The Secret World of Arrietty [2010]
The Secret World of Arrietty [2010]
Studio Ghibli’s latest feature is a somber and melancholy affair, yet remains charming at the same time. Arrietty (voiced by Bridgit Mendler) is a “borrower”, a little person who lives under the floorboards of a house with her parents (voiced by real-life couple Amy Poehler and Will Arnett). They make a living by borrowing unneeded supplies from the human beings (i.e. sugar cubes, tissue paper, etc.). Arrietty forms an unlikely friendship with a young terminally ill human boy, Shawn (David Henrie), but these types of interactions are risky for the borrowers, who could lose everything if discovered. The plot plays with our curiosity, but its slow-moving pace may not fare well with young children, and it takes too long to get to the meat of the story. The animation is gorgeous, as expected, but the soundtrack is just cheesy and feels out of place. Arrietty is a decent movie, but does not compare to the high marks previously set by Studio Ghibli. 7/10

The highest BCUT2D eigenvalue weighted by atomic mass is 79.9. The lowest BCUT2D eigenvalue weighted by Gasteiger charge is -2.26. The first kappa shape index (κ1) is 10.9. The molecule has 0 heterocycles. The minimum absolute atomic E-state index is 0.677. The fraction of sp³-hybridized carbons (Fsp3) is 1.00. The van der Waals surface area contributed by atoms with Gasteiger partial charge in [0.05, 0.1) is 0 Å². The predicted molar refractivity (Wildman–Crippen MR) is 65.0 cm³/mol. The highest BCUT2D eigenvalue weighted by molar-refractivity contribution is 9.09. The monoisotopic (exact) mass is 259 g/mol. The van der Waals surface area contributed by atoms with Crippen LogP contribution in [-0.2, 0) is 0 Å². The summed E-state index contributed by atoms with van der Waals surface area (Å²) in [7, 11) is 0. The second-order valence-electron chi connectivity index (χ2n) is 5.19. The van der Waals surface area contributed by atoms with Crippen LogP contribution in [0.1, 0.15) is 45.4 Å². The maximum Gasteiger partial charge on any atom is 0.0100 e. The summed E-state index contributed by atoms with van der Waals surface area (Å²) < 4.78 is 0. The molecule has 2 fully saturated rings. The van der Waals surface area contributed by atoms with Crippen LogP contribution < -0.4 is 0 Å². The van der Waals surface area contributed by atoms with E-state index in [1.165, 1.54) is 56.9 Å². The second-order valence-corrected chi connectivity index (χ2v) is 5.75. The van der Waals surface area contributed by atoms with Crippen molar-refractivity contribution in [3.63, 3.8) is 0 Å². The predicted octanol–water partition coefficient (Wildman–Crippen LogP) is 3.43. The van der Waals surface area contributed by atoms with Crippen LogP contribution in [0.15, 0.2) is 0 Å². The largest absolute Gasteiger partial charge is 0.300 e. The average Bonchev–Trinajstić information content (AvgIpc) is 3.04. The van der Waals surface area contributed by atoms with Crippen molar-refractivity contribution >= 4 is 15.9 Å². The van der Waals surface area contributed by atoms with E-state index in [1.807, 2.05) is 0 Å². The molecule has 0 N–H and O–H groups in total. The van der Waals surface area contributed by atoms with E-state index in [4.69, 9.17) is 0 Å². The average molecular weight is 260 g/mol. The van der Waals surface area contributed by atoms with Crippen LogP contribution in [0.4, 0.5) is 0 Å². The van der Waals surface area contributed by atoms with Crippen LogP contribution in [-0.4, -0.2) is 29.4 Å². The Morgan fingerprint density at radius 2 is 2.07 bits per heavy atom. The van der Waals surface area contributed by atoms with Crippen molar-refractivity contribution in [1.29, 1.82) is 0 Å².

Mass Effect [Xbox 360, 2007]
Mass Effect [Xbox 360, 2007]
After starting and stopping my campaign a couple times, I finally sat down and played through the entirety of Mass Effect. Yeah, I am quite a few years late to the party, but better late than never. This sci-fi action/RPG epic was a lot of fun, though it started off slow as hell. It wasn’t until I left the Citadel, the huge political space station, that the game picked up. I became hooked once I was able to explore the galaxy and began visiting untouched planets. Driving the Mako vehicle was a bit of a chore, to put it mildly, but the rewards of new side quests and items made it worth it. It was a lot of fun to explore character relationships (I romanced Liara) and make an effort to either be “good” or “bad” (I opted for Paragon until the very end — let’s just say I wasn’t a fan of the Citadel). Mass Effect isn’t a perfect game by any means — the freezing and drops in frame rate were especially annoying — but the great story made this a fun experience anyway. Can’t wait to play through the rest of the trilogy. 8/10

Have you guys seen any of these movies or played this video game? What do you think of them?

Video Game Review: Professor Layton and the Diabolical Box [Nintendo DS, 2009]

Professor Layton and the Diabolical Box

Professor Layton and the Diabolical Box
System: Nintendo DS
Genre: Puzzle/Adventure
Publisher: Nintendo
Developer: Level-5
Release Date: August 24, 2009